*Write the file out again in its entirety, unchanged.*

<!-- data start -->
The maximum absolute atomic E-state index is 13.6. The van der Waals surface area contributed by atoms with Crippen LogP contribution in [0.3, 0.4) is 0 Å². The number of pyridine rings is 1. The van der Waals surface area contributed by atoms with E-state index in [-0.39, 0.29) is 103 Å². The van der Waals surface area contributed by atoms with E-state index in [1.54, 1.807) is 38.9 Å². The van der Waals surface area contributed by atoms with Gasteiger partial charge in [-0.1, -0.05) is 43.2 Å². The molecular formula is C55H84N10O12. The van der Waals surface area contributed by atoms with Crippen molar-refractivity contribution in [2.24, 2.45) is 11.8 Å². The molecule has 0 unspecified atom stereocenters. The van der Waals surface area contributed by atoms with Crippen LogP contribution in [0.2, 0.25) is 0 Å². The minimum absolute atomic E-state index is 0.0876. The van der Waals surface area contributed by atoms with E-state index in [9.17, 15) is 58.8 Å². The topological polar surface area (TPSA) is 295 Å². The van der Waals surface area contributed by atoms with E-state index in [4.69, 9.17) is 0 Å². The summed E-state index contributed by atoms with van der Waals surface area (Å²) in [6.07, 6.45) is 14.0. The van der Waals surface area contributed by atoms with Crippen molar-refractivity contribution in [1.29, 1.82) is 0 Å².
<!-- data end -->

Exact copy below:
The maximum absolute atomic E-state index is 13.6. The van der Waals surface area contributed by atoms with Crippen LogP contribution in [0.3, 0.4) is 0 Å². The number of pyridine rings is 1. The van der Waals surface area contributed by atoms with E-state index in [-0.39, 0.29) is 103 Å². The van der Waals surface area contributed by atoms with E-state index in [1.54, 1.807) is 38.9 Å². The van der Waals surface area contributed by atoms with Gasteiger partial charge in [-0.1, -0.05) is 43.2 Å². The molecular formula is C55H84N10O12. The van der Waals surface area contributed by atoms with Crippen molar-refractivity contribution in [2.24, 2.45) is 11.8 Å². The molecule has 0 unspecified atom stereocenters. The van der Waals surface area contributed by atoms with Crippen LogP contribution in [0.2, 0.25) is 0 Å². The minimum absolute atomic E-state index is 0.0876. The van der Waals surface area contributed by atoms with E-state index in [9.17, 15) is 58.8 Å². The topological polar surface area (TPSA) is 295 Å². The van der Waals surface area contributed by atoms with E-state index in [4.69, 9.17) is 0 Å². The summed E-state index contributed by atoms with van der Waals surface area (Å²) in [6.07, 6.45) is 14.0. The van der Waals surface area contributed by atoms with Crippen molar-refractivity contribution in [1.29, 1.82) is 0 Å².